The Chemistry of Fantasy and Hard Science Fiction

I’ve been in many arguments about the relationship between the genres of fantasy and science fiction. I tend to prefer science fiction, but am far from a purist. Recently, I talked with someone who dismissed science fiction authors who dared to “commit fantasy.” The idea that writing a fantasy story is a crime that disqualifies someone from writing real science fiction didn’t sit right with me. Not long after that conversation, I discovered the perfect refutation: Stanislaw Lem’s Mortal Engines.

The stories in this book are, for the most part, about robots living without humans on planets scattered all across the galaxy. Lem writes them in lovely, courtly fairy tale prose. They are about unjust kings, and quests, and the search for treasure. They are also undoubtedly science fiction, based solidly and playfully in chemistry. In many cases, the outcomes of the stories are determined by the nature of the materials Lem has chosen for the planets and the characters, and he litters stories with clues to the endings in the form of clever names and puns.

“Uranium Earpieces,” for example, is a fairy tale about the subjects of the oppressive king Archithorius, who becomes more and more paranoid about a possible revolt, and comes up with ever crueler ways to keep his subjects apart so that they can’t plot against him. The science, however, is front and center, both in the king’s oppression and in his ultimate overthrowing. For example (from the Michael Kandel translation):

In the day, when the sun was too much for comfort, [the people] slept in the depths of their mountains; only at nighttime did they assemble in the metal valleys. But cruel Archithorius ordered lumps of uranium to be thrown into the kettles used to melt palladium with platinum, and issued a proclamation throughout the land. Each Pallatinid was to come to the royal palace, where his measurements would be taken for a new suit of armor, and pauldrons and breastplates were made, gauntlets and greaves, a visor and helmet, with everything glowing, for that garb was of uranium alloy, and brightest of all shone the earpieces.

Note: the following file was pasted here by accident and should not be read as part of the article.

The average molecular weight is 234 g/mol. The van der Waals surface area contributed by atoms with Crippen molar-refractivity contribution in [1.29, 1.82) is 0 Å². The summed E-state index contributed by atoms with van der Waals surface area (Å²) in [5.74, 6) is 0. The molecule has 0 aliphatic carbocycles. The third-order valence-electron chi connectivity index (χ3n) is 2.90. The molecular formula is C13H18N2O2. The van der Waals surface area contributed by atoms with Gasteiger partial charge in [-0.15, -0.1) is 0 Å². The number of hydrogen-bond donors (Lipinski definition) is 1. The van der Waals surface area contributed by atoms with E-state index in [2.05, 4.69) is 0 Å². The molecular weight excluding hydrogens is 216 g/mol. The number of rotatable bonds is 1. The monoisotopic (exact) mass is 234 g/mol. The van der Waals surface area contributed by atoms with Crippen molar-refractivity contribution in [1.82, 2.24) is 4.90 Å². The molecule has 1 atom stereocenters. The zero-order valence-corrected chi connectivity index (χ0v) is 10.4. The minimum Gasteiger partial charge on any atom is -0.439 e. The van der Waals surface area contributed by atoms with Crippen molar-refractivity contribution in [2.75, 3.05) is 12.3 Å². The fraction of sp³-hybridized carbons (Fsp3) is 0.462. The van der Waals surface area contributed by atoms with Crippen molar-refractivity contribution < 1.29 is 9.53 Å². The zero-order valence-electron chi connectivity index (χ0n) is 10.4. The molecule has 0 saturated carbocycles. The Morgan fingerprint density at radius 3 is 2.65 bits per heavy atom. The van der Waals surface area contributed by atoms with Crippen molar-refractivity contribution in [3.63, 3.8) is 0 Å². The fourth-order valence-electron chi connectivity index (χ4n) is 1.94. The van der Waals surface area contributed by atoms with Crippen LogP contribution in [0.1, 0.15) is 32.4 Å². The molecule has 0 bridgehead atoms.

After this the Pallatinids could no longer come together and hold council, for if a gathering grew too numerous, it exploded. Thus they had to lead their lives apart, passing one another at a distance, fearful of a chain reaction: Archithorius meanwhile delighted in their sorrow and burdened them with ever newer levies.

I found Lem’s writing so refreshing. The science fiction and fantasy elements are so closely married here that I’d be hardpressed to pick them apart. Beyond that, the elements have greater impact when Lem combines them. For example, surely it is not an accident that Lem has the king use uranium as a tool for his tyranny.

This story is one of my favorites in the book, but, for the most part, all the stories are both quirky and moving. I also especially enjoyed “How Erg the Self-Inducting Slew a Paleface,” “The White Death,” “Tale of the Computer That Fought a Dragon,” and “King Globares and the Sages.” Though each story is self-contained, they build up a coherent universe and paint an ever clearer picture of how humans might fit into all this. Many of the stories have a pessimistic, tragic, or cynical tone, but, somehow, I still find them delightful.

The way Lem uses chemistry in his storytelling is inspiring to me, and I’d love to see analogous works that told stories that also adhered to the rules of programming in Python, for example, or the behavior of packets sent through TCP/IP.

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